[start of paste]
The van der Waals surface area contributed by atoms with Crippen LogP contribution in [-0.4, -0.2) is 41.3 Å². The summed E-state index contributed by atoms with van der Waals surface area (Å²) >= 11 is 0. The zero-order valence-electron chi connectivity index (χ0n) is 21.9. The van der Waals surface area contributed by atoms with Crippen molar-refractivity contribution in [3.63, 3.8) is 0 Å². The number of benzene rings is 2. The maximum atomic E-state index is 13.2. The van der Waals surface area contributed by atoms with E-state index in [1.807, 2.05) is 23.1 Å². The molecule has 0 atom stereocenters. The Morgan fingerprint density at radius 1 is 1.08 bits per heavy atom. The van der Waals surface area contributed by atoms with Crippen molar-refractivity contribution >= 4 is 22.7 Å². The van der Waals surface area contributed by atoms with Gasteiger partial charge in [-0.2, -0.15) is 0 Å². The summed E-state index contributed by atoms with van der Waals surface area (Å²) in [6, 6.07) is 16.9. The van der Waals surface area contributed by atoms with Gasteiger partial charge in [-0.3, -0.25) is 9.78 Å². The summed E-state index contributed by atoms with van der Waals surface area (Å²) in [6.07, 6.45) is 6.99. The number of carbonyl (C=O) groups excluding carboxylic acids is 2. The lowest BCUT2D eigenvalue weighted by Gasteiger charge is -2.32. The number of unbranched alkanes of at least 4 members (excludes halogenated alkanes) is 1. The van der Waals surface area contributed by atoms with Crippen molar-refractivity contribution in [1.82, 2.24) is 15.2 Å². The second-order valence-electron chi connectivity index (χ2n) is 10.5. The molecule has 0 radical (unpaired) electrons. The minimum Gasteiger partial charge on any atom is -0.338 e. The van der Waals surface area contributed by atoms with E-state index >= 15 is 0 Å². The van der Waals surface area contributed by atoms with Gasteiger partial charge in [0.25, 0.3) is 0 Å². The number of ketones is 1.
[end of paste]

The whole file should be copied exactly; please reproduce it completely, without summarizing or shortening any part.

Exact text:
The van der Waals surface area contributed by atoms with Crippen LogP contribution in [-0.4, -0.2) is 41.3 Å². The summed E-state index contributed by atoms with van der Waals surface area (Å²) >= 11 is 0. The zero-order valence-electron chi connectivity index (χ0n) is 21.9. The van der Waals surface area contributed by atoms with Crippen molar-refractivity contribution in [3.63, 3.8) is 0 Å². The number of benzene rings is 2. The maximum atomic E-state index is 13.2. The van der Waals surface area contributed by atoms with E-state index in [1.807, 2.05) is 23.1 Å². The molecule has 0 atom stereocenters. The Morgan fingerprint density at radius 1 is 1.08 bits per heavy atom. The van der Waals surface area contributed by atoms with Crippen molar-refractivity contribution >= 4 is 22.7 Å². The van der Waals surface area contributed by atoms with Gasteiger partial charge in [-0.2, -0.15) is 0 Å². The summed E-state index contributed by atoms with van der Waals surface area (Å²) in [6, 6.07) is 16.9. The van der Waals surface area contributed by atoms with Gasteiger partial charge in [-0.3, -0.25) is 9.78 Å². The summed E-state index contributed by atoms with van der Waals surface area (Å²) in [6.07, 6.45) is 6.99. The number of carbonyl (C=O) groups excluding carboxylic acids is 2. The lowest BCUT2D eigenvalue weighted by Gasteiger charge is -2.32. The number of unbranched alkanes of at least 4 members (excludes halogenated alkanes) is 1. The van der Waals surface area contributed by atoms with Crippen molar-refractivity contribution in [1.82, 2.24) is 15.2 Å². The second-order valence-electron chi connectivity index (χ2n) is 10.5. The molecule has 0 radical (unpaired) electrons. The minimum Gasteiger partial charge on any atom is -0.338 e. The van der Waals surface area contributed by atoms with E-state index >= 15 is 0 Å². The van der Waals surface area contributed by atoms with Gasteiger partial charge in [0.25, 0.3) is 0 Å². The number of ketones is 1.